It’s unclear how increase in university’s net position will benefit students


Noora Neiroukh

OU’s net position increased by $71.6 million in FY21. The OU community wonders how the increase will benefit students.

Sarah Gudenau, Features Editor

At the Board of Trustees (BOT) audit committee meeting last month, we learned Oakland University’s net position increased $71.6 million in fiscal year 2021 (FY21). What we don’t know is exactly how that money benefits OU students. 

The former Vice President for Finance and Administration John Beaghan said at the meeting: “The university’s net position increased by $71.6 million in FY21 primarily due to investment income of $50 million; gifts of nearly $8 million; additions to permanent endowments, $9 million; capital gifts and grants. $4 million; and an increase in state appropriations, which was a direct offset to a prior year appropriation decrease of $6 million.” 

“These increases in net position were reduced primarily by a decrease in tuition revenue of $7 million. A decline in auxiliary activities revenue, $9 million primarily due to the pandemic was largely offset by a reduction in auxiliary operating expenses.” 

According to page 12 of the Draft Financial Statements from FY21, the net position increase “is primarily attributed to nonoperating activities…”

Nonoperating revenues include state appropriations, gifts, net investment income, interest expense, pell grants and federal grants. Operating revenues include net tuition, grants and contracts, departmental activities and net auxiliary activities. 

Interim Vice President for Finance and Administration Jim Hargett broke down the increase in net position further: $50 million from investment income, $7.6 million from gifts, $9.0 million from additions to permanent endowments, $4.0 million from capital gifts and grants and $6 million from an increase in state appropriations which was a direct offset to a prior year appropriation decrease.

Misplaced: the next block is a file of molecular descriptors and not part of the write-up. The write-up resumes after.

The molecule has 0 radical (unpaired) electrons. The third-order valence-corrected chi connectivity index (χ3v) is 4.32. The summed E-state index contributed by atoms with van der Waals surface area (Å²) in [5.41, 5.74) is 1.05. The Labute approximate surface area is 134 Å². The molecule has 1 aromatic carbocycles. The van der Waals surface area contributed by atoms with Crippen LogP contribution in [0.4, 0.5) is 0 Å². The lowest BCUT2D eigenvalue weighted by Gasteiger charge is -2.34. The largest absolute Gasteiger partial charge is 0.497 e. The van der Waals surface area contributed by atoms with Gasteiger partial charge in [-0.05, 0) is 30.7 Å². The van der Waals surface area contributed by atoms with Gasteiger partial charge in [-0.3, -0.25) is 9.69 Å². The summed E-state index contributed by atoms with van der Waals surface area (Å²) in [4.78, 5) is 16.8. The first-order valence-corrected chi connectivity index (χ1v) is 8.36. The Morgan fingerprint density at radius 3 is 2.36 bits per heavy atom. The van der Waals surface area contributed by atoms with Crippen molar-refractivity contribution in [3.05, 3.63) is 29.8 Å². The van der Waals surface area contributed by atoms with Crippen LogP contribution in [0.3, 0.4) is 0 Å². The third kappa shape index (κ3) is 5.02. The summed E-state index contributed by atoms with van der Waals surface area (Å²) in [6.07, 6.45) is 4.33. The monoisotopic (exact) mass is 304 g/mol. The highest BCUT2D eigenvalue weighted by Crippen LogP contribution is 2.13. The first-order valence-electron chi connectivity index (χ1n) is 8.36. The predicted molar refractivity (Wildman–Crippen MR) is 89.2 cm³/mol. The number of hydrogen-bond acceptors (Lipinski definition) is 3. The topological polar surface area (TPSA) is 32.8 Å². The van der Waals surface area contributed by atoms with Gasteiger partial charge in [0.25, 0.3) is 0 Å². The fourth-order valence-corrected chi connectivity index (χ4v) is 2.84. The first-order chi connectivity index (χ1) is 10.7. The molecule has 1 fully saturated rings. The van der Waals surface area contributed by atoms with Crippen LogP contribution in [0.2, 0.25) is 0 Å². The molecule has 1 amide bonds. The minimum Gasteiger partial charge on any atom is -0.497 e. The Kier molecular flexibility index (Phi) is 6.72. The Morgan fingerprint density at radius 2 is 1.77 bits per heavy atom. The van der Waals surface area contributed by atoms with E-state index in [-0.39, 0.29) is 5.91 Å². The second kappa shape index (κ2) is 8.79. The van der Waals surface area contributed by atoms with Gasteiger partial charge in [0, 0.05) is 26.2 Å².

However, the increase was offset by a “$5.9 million decrease in state appropriations, $5.3 million decrease in auxiliary activity primarily due to student housing COVID-19 refunds, and a $3.2 million increase in scholarship allowances, and a $1.9 million increase in depreciation,” according to the Draft Financial Statements, totalling $16.3 million. 

Along with university housing, auxiliary activities also include Meadow Brook Estate, the Golf & Learning Center and the Oakland Center. According to the Draft Financial Statements, auxiliary activity expenses decreased from $346,830 in 2020 to $338,061 in 2021 primarily due to COVID-19. 

In regard to the benefits of the increase in net position, Karen Miller, Ph.D, associate professor of history and president of OU’s chapter of the American Association of University Professors (OU AAUP) said: “This is something that we [faculty] have been asking for greater clarification ourselves…there’s absolutely no doubt that the university gained significantly from their investments.” 

Hargett shared what the increase in net position means for OU students: 

  • Many of the gifts to OU from donors go toward student scholarships.
  • Permanent endowments also go toward student scholarships.
  • Capital gifts and grants benefit students through research opportunities and potential lab jobs that help them continue their studies.
  • Positive investment returns can sometimes be used in our building projects to enhance facilities on campus, giving our students advantages in the learning environment.
  • Additional point — over $30 million of our investment income was in the endowment fund which increases the amount of scholarships that can be provided to students in perpetuity.

The scholarships Hargett mentioned could offset cuts made to incoming student scholarships since 2019. For example, the Gold Presidential Scholar annual award $10,000 in 2019 is $9,000 in 2021; the Distinguished Scholar annual award $6,000 in 2019 is now $5,500; the OU Talented Scholar annual award $4,000 in 2019 is $3,500; and the Academic Achievement annual award $3,000 in 2019 is $2,500. 

While this seems possible, it’s still unclear specifically what the funds will be used for.